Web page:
I’m Not Rappaport

I’m Not
, written and directed by Herb Gardner from his stage play, takes
its title from the old vaudeville joke. Comic walks across the stage as it were
down a street and encounters straight man with surprise:

“Rappaport! What happened to
you?” he says.
“You used to be a short, fat man and
now you’re a tall, skinny

not Rappaport,” says the straight

persists the comic, “how come you used
to be a blue-eyed blond with a moustache and now
you’re a dark, brown-eyed man with a

not Rappaport,” says the straight

says the comic. “You used to be so
well dressed and clean and now you’re
dressed in filthy old clothes.”

not Rappaport,” says the straight

“So you changed your name
too!” says the comic.

A subtle critic would divine from this that Herb Gardner is the kind of guy
who is able to find endless amusement in the whimsical denial of identity, and
sure enough, Walter Matthau’s
character—whom we only learn at the end of the film is called Nat Moyer
and lived an uneventful life as a waiter in Grenwich village—goes through
a seemingly endless procession of alternative identities, most of them for the
amusement and exasperation of a benchmate in central park, a supposedly 81 year
old building superintendent named Midge (Ossie Davis).
“I was one person for 80 something
years,” he says.
“Why not be a hundred for the next

What is supposed to make this frothy stuff sustain a whole drama is its
political dimension. The film begins with a scene from the unionization of the
ladies garment workers in 1909 at a meeting addressed by the fiery Clara Lemlich
(Elina Löwensohn)—a meeting at which the 5 year old Nat sat on his
father’s shoulders and watched
entranced, holding up his hand with the others to take the Hebrew Oath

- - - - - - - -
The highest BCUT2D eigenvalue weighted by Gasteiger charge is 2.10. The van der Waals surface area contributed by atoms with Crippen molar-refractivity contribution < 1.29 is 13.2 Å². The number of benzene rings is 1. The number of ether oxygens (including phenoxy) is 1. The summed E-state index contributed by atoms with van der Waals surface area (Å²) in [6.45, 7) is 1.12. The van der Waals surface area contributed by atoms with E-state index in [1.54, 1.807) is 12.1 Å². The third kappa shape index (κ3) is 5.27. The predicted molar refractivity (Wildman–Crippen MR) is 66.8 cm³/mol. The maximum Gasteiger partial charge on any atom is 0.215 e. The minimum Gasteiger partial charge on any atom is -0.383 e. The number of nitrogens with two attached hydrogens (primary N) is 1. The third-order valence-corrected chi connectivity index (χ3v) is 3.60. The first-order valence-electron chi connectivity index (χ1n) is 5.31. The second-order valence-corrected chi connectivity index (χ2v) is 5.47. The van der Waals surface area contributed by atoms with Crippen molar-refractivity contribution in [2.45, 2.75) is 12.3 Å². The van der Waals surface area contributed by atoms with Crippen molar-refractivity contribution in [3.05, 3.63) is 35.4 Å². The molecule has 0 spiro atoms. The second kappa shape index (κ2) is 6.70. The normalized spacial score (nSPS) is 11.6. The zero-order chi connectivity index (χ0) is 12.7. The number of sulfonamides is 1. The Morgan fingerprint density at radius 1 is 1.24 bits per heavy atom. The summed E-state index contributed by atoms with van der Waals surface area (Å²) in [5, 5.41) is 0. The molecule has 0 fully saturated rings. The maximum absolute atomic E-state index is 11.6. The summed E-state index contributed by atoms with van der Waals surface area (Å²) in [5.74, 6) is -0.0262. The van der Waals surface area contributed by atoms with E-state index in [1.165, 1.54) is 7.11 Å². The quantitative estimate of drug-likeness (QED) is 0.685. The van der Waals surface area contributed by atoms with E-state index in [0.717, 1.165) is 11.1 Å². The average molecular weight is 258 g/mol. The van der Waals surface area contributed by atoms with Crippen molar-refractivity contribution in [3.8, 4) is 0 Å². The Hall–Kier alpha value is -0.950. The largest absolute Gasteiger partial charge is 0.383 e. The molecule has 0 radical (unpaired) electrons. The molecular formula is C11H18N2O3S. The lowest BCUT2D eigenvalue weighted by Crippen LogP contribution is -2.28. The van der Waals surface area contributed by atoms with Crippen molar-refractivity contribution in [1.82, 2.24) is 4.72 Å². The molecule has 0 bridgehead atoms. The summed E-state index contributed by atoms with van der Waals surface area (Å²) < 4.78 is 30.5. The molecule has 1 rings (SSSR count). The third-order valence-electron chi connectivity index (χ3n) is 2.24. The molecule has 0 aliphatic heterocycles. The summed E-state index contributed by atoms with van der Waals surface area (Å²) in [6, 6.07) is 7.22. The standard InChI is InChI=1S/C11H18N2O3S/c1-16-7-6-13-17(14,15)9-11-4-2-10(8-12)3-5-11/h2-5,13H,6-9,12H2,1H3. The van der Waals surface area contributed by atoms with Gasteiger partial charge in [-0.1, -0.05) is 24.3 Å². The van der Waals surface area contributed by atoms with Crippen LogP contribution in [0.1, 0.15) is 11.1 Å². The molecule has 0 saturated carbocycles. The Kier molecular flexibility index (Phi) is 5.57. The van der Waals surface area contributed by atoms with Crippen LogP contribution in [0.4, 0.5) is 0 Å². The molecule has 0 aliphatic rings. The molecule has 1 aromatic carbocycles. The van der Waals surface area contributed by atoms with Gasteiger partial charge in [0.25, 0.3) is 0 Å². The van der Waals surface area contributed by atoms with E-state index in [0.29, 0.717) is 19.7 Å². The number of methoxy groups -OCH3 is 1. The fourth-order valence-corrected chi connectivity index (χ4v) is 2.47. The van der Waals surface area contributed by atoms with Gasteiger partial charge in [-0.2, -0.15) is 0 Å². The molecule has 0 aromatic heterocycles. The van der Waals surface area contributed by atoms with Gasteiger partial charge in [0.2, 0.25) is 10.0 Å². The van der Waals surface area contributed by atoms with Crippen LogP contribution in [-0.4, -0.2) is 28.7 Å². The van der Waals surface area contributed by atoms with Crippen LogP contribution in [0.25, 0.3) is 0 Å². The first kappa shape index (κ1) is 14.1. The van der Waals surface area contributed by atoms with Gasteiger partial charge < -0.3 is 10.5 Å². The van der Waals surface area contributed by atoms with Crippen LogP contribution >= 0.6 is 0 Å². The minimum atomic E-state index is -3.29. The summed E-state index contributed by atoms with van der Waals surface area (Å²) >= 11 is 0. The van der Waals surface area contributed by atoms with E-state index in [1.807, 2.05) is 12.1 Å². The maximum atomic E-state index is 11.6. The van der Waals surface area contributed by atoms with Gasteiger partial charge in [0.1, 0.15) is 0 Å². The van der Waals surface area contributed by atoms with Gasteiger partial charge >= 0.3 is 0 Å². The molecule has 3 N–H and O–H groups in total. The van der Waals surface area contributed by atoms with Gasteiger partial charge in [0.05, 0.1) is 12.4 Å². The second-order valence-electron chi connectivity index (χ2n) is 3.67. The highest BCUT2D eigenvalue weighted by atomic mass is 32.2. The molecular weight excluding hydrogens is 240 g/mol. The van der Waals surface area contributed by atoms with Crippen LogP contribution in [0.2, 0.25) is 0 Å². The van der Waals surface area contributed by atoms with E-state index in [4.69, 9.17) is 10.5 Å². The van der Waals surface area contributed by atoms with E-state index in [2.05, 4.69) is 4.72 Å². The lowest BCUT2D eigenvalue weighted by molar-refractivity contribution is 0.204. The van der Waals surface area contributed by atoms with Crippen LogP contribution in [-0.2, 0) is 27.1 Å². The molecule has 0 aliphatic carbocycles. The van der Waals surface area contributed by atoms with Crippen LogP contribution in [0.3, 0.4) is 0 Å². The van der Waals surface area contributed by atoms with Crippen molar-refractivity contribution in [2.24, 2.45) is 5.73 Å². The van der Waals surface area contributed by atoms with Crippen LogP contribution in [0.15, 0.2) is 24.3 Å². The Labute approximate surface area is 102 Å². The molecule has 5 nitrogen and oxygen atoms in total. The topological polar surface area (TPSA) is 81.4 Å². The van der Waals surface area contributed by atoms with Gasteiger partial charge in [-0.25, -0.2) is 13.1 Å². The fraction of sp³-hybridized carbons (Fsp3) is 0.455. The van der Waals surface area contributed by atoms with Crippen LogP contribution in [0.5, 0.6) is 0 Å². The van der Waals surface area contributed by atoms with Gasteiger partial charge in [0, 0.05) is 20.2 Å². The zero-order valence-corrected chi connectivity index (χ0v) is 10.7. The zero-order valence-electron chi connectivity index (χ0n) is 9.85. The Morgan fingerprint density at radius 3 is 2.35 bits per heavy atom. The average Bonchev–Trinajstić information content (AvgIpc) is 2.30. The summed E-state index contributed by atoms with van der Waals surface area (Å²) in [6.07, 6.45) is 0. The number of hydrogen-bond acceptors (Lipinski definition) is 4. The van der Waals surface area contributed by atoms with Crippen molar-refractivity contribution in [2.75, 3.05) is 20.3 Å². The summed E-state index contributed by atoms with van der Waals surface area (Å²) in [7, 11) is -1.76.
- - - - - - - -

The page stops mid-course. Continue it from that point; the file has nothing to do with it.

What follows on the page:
( “May this hand wither. .
.” ). Ever since, he has been a radical
left-wing sympathizer, though most of his struggles on behalf of the
people’s cause seem to have been
either imaginary or just whimsical gestures—as is the one we are shown at
the beginning of the film where he goes into a supermarket and pretends to be
from the city’s consumer protection
agency. He starts marking down all the prices on the meat as shoppers swarm
around him, asking for their discounts, until the management checks him out and
chucks him out.

This is actually a perfect representation of New York radicalism. It makes
the case, frankly if not well, for what most of the New York left would be too
embarrassed to admit: that the leftist idealism represented on the soundtrack
here by repeated playings of the Communist
has long since become (if, indeed, it was ever anything more than) a sentimental
gesture. Gardner finds nobility and a kind of pathetic grandeur in
Nat’s futile gestures. The two old
men, Nat and Midge, smoke a joint as they wander the park and reminisce about
their now defunct love-lives, for which we are meant to love them. Gardner and
those who admire him think it natural to celebrate (rather than deplore) their
regression to adolescence—which is natural, since gestural politics, like
grass and sex, essentially is adolescent.

It is hard to make this grotesque vision of venerable age look admirable, but
Gardner has a go at it. When a sanctimonious yuppie called Danforth (Boyd